Tech Universe: Tuesday 04 June 2013
- BLINK TO CLICK: The transparent electrodes used in touchscreens and LEDs are commonly made from indium tin oxide. Unfortunately they are brittle, crack easily, degrade over time and are expensive. A hybrid material of silver nanowires combined with graphene created by South Korea’s Ulsan National Institute of Science and Technology though is flexible and stretchable, as well as thin and transparent. Electrodes made from such a material could perhaps make possible a contact lens that can scan and take photos. And folks are worried about Google Glass? Asia Research News.
- CAMERAS IN EVERYTHING: Quite often we want to take photos when the light isn’t very good, and that’s a challenge for any camera. Researchers at Nanyang Technological University created a sensor from pure graphene. The sensor is highly sensitive to broad spectrum light, from the visible to mid-infrared. It’s 1,000 times more sensitive than current low-cost imaging sensors, operates at lower voltages and uses only 10% of the energy. When mass produced the sensors should also be only one fifth the price. All of that could mean much cheaper cameras with long battery life. The sensors could be useful in infrared cameras, traffic speed cameras and satellite imaging. And perhaps for astronomy too? Nanyang Technological University.
- TRACK IN PLACE: The Marauder’s Map system developed by researchers Carnegie Mellon University can track people by analysing security camera footage. Its algorithm combines facial recognition, colour matching of clothing, and a person’s expected position based on their last known location. They tested the system on 13 people who moved through a nursing home over several minutes. The system accurately tracked them to within 1 metre of their actual position. Every day crime shows become just a little more reality-based. New Scientist.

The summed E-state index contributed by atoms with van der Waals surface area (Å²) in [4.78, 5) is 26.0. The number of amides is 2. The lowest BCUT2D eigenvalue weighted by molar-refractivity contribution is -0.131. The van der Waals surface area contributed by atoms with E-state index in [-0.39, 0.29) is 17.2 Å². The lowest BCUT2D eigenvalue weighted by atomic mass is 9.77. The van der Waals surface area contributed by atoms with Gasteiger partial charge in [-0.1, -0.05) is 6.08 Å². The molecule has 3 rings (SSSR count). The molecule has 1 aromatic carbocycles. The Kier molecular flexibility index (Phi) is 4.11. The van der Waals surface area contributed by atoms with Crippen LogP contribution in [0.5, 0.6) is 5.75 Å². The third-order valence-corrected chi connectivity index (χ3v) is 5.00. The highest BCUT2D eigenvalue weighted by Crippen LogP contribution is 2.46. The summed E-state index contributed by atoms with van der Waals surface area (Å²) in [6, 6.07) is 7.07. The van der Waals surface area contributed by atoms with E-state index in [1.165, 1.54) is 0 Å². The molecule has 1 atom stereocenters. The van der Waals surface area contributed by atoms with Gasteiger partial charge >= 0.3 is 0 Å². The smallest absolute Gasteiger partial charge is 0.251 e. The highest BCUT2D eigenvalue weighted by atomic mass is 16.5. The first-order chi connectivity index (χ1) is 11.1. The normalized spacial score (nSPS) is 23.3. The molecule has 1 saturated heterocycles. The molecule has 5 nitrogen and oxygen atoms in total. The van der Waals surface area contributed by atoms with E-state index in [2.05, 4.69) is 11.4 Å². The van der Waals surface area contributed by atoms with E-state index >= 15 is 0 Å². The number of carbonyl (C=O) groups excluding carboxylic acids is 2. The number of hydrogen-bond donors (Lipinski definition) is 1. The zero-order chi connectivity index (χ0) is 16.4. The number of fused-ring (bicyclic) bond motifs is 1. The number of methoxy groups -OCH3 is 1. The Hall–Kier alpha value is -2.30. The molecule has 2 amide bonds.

- BACKDROP EARTH: The ARKYD space telescope is one you can control, and it will even take a picture of you (or at least your photo) hovering above Planet Earth. Planetary Resources is launching the 15 Kg telescope to be publicly-accessible by students, scientists and others. The 200 mm main optic is designed to take high-resolution photos of objects in space, while an external screen and camera arm make it possible to take pictures of the ARKYD as it orbits Earth. It can detect objects to visual magnitude 19, has a 5 megapixel image sensor and uses active image stabilisation to produce high quality photos. The more generous folks can also donate their time to students and scientists. Gifts in space. ARKYD.
- ON THE FLY: One particular insect, the Ormia ochracea, has very sensitive ears and hears in the same way we do by sensing sound pressure on its eardrums. It’s particularly good at directional hearing. Researchers at Binghamton University have based a new microphone design on the insect’s ears. The sensitive new microphone uses electronic damping on a tiny diaphragm that rotates about a central pivot in response to sound pressure gradients. The new design could make a difference to hearing aids, cellphones and acoustic noise control systems, and could even be as tiny at the fly’s ear. Maybe walls do have ears, or at least, the flies on the walls. Acoustical Society of America.
Tech Universe: Wednesday 05 June 2013
- BUS ZAPS: Battery powered vehicles are quiet and don’t in themselves discharge polluting gases into the air, but recharging them is always a problem. For public transport, such as buses, another approach is to string up trolley bus wires overhead, creating visual pollution. In Geneva, Switzerland, a pilot project will instead put fast-charge stations at certain bus stops. When the 135-seater bus stops to let off or pick up passengers it receives a 15-second energy boost via an automatic flash-charging mechanism. The system uses a laser-controlled moving arm, which connects to an overhead receptacle for charging at bus shelters, instead of the usual trolley poles to overhead lines. At the end of the bus line a 3 to 4 minute boost allows for a full recharge of the batteries. And they could always incorporate the charger into a bus stop as part of the shelter too. ABB.